While certainly educational, Irving Redlener’s lecture creates a disconnect that weakens his argument. Ultimately what he is trying to explain is how to survive a nuclear blast. But he also states that the U.S.’s security measures and prevention policies against a terrorist nuclear threat is currently far too weak and needs to be strengthened. If Redlener’s argument suffers from anything, it’s the divergence between his two policy prescriptions. It is unclear whether the U.S. should focus on border security or educating the public as to how to respond to a nuclear attack. While both measures would be ideal, Redlener arguments are not focused enough to explain each point sufficiently. Essentially, a lack of structure in his presentation confuses the two points and detracts from his main argument. If we assume that educating the populace and preparing cities in the event of an attack is a primary point, it is something he never really goes into. Exactly how we should prepare multiple cities and educate the masses is never explicitly stated; he just touches the surface and moves on.
The practicality of Redlener’s policies is also in question. As Redlener asserts, only 5-7% of shipping cargo containers are checked throughout the entire year but how practical would it be to check even a third of the total amount that comes into the U.S.? Considering the sheer volume of shipping containers that enter the U.S. every day, checking them all is a logistical nightmare and would have serious consequence for commerce and trade.
Some of the data Redlener uses seems to lack context. For example, he explains how 84 of 132 suitcase bombs from the KGB were missing in 1997. This was nearly a decade before Redlener’s lecture and deserves further explanation on what exactly has occurred to the suitcase bombs since then. Are they still missing or have they been located?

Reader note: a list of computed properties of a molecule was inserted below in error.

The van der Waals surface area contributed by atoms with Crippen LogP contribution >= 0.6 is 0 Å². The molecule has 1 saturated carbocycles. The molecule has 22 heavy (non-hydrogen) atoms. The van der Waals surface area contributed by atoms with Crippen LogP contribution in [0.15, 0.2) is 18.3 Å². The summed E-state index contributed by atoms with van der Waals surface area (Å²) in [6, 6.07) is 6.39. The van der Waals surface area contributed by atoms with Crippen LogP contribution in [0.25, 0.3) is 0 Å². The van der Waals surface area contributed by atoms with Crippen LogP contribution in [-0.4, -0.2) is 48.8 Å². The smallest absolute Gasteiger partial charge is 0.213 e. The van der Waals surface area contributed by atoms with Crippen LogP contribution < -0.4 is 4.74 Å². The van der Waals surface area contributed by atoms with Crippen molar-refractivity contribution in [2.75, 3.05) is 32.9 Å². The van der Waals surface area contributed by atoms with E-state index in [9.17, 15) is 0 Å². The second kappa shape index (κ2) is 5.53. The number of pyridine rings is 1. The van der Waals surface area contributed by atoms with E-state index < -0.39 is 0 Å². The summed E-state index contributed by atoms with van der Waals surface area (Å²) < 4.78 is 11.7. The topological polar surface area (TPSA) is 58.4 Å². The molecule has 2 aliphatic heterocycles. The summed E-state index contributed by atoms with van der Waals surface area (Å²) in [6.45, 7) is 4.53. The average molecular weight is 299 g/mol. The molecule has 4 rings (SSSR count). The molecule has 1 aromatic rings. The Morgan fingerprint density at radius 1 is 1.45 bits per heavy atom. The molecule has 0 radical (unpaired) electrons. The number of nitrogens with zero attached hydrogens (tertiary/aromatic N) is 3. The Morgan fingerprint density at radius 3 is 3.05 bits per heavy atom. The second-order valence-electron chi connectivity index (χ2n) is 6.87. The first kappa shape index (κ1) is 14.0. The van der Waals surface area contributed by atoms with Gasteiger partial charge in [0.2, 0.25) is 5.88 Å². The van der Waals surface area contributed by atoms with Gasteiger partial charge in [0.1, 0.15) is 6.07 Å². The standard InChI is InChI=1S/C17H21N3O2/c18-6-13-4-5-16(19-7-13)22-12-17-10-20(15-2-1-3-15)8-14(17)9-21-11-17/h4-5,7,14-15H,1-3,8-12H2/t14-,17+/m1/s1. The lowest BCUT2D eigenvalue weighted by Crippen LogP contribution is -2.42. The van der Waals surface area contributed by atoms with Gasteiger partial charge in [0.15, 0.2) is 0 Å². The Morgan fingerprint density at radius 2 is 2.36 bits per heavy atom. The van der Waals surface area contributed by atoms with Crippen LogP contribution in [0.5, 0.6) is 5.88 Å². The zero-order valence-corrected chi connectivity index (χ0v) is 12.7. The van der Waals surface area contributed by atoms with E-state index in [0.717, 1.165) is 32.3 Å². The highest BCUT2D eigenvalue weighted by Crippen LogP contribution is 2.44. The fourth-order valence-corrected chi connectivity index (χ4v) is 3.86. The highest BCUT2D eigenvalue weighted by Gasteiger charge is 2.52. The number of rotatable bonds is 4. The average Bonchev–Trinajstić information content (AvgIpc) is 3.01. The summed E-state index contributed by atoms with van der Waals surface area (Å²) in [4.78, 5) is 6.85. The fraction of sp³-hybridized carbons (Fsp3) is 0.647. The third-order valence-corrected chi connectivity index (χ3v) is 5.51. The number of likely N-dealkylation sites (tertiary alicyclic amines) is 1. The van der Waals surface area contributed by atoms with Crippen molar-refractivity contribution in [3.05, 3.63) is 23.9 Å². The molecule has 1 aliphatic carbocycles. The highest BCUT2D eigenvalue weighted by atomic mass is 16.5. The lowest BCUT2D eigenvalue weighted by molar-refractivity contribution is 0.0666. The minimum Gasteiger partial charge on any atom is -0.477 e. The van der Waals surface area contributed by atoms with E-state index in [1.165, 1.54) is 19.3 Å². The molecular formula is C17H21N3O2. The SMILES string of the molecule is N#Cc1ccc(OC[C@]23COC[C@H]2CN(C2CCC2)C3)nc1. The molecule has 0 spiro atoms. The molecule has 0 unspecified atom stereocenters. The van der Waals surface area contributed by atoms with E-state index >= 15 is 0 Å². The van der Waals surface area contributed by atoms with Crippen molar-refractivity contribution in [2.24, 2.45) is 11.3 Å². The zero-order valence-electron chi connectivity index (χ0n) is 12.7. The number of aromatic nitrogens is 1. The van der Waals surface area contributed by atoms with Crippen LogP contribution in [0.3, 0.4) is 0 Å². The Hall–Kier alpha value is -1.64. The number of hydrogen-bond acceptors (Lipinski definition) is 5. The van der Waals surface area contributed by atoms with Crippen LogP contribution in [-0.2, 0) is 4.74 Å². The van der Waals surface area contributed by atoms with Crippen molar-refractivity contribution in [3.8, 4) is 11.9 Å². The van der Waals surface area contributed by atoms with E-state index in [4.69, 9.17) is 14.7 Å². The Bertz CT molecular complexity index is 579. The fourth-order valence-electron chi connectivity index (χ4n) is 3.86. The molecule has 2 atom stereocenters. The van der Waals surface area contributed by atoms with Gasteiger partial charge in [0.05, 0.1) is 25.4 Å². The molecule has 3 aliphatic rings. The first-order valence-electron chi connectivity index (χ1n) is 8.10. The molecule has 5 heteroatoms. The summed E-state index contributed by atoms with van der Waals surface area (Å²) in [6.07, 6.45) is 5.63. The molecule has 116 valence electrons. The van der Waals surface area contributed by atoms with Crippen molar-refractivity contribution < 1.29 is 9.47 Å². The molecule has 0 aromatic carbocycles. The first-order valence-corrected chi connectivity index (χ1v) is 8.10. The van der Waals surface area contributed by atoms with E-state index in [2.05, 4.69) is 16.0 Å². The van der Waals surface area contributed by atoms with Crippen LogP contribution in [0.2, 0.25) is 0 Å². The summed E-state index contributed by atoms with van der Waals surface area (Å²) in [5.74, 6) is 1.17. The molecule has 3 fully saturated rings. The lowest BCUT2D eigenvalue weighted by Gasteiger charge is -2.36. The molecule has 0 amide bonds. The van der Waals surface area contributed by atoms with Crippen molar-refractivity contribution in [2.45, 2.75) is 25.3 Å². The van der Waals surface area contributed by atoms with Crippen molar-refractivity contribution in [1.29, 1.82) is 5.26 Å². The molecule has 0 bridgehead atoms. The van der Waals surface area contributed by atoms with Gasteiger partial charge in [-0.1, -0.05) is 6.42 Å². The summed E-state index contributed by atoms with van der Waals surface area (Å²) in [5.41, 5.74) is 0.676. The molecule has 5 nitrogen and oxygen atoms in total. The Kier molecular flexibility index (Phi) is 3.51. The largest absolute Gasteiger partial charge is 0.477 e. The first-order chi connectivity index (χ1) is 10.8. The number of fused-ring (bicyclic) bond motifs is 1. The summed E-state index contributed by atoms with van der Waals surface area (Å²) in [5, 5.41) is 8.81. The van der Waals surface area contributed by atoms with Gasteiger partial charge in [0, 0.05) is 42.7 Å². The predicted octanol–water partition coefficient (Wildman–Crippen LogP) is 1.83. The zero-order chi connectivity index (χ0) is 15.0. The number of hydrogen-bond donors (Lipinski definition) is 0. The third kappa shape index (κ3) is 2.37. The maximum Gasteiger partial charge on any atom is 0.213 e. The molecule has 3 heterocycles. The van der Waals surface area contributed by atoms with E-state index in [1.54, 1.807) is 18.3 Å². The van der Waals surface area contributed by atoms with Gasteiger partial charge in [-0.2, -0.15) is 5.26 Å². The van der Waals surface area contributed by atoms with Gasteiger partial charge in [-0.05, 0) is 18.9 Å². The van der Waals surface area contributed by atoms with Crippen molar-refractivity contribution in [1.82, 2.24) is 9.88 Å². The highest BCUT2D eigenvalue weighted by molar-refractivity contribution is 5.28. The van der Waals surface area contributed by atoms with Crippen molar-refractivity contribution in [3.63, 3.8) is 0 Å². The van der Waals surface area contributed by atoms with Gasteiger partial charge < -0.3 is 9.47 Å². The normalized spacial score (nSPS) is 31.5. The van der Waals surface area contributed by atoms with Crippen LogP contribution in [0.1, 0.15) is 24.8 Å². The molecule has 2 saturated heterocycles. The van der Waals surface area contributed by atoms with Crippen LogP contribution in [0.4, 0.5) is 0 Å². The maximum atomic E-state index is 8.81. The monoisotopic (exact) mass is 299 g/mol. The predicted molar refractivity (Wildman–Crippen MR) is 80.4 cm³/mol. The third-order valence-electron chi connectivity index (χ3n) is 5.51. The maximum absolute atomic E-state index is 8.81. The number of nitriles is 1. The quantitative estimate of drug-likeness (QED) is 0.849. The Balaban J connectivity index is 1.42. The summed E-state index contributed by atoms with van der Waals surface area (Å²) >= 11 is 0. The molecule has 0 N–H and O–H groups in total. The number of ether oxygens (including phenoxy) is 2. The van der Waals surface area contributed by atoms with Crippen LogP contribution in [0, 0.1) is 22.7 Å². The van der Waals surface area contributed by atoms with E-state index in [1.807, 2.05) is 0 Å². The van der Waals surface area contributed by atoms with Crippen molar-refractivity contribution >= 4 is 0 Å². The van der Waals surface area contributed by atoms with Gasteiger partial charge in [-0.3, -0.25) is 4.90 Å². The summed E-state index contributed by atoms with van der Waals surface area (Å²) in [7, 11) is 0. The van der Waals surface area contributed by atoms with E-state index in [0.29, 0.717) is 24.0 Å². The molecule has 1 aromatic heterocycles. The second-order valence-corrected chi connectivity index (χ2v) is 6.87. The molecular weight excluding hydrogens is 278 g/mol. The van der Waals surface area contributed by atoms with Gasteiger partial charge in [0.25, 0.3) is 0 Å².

Even though a nuclear attack is possible, it may not be as likely as an event as other disasters. Given the relative frequency of natural disasters, an emergency response system should prioritize natural disasters over a nuclear terrorist attack. Past events like the Haiti earthquake and the floods in Pakistan, as well as Katrina only serve as an example of the frequency of such events. Whereas natural events like an earthquake or flood occur every few years if not more, we have yet to see any an actual terrorist nuclear attack. There is no doubt that a nuclear attack on U.S. soil would be the most devastating thing to happen in America’s history. However, the lack of a nuclear attack leads us to believe that resources in federal emergency response planning are better spent towards preparing for environmental disasters. Since a scarcity of funds and time limits any policy initiative, hard choices must be made to build the most beneficial disaster response systems.